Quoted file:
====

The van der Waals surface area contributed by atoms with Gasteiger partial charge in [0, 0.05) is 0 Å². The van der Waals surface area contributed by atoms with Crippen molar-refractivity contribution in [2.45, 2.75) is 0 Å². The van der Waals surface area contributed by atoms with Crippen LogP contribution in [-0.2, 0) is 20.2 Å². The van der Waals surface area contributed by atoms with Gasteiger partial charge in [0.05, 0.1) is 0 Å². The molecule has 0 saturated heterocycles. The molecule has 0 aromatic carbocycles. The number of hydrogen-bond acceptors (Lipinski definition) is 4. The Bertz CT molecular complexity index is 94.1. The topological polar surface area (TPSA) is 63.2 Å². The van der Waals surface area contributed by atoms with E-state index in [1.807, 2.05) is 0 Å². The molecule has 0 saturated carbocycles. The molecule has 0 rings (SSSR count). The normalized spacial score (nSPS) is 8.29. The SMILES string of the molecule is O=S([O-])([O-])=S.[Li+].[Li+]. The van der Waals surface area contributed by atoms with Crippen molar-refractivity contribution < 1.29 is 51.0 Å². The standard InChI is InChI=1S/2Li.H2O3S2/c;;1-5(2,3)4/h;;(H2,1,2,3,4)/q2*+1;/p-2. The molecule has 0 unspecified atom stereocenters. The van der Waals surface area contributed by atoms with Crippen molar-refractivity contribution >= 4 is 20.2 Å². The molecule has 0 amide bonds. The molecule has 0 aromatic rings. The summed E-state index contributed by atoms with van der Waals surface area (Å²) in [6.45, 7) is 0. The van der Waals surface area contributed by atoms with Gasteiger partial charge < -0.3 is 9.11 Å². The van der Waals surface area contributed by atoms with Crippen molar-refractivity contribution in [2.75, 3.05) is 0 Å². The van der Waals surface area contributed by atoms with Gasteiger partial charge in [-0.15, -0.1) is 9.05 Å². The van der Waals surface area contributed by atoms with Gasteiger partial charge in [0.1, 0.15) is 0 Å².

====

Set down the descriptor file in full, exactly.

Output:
The van der Waals surface area contributed by atoms with Gasteiger partial charge in [0, 0.05) is 0 Å². The van der Waals surface area contributed by atoms with Crippen molar-refractivity contribution in [2.45, 2.75) is 0 Å². The van der Waals surface area contributed by atoms with Crippen LogP contribution in [-0.2, 0) is 20.2 Å². The van der Waals surface area contributed by atoms with Gasteiger partial charge in [0.05, 0.1) is 0 Å². The molecule has 0 saturated heterocycles. The molecule has 0 aromatic carbocycles. The number of hydrogen-bond acceptors (Lipinski definition) is 4. The Bertz CT molecular complexity index is 94.1. The topological polar surface area (TPSA) is 63.2 Å². The van der Waals surface area contributed by atoms with E-state index in [1.807, 2.05) is 0 Å². The molecule has 0 saturated carbocycles. The molecule has 0 rings (SSSR count). The normalized spacial score (nSPS) is 8.29. The SMILES string of the molecule is O=S([O-])([O-])=S.[Li+].[Li+]. The van der Waals surface area contributed by atoms with Crippen molar-refractivity contribution < 1.29 is 51.0 Å². The standard InChI is InChI=1S/2Li.H2O3S2/c;;1-5(2,3)4/h;;(H2,1,2,3,4)/q2*+1;/p-2. The molecule has 0 unspecified atom stereocenters. The van der Waals surface area contributed by atoms with Crippen molar-refractivity contribution >= 4 is 20.2 Å². The molecule has 0 amide bonds. The molecule has 0 aromatic rings. The summed E-state index contributed by atoms with van der Waals surface area (Å²) in [6.45, 7) is 0. The van der Waals surface area contributed by atoms with Gasteiger partial charge < -0.3 is 9.11 Å². The van der Waals surface area contributed by atoms with Crippen molar-refractivity contribution in [2.75, 3.05) is 0 Å². The van der Waals surface area contributed by atoms with Gasteiger partial charge in [-0.15, -0.1) is 9.05 Å². The van der Waals surface area contributed by atoms with Gasteiger partial charge in [0.1, 0.15) is 0 Å².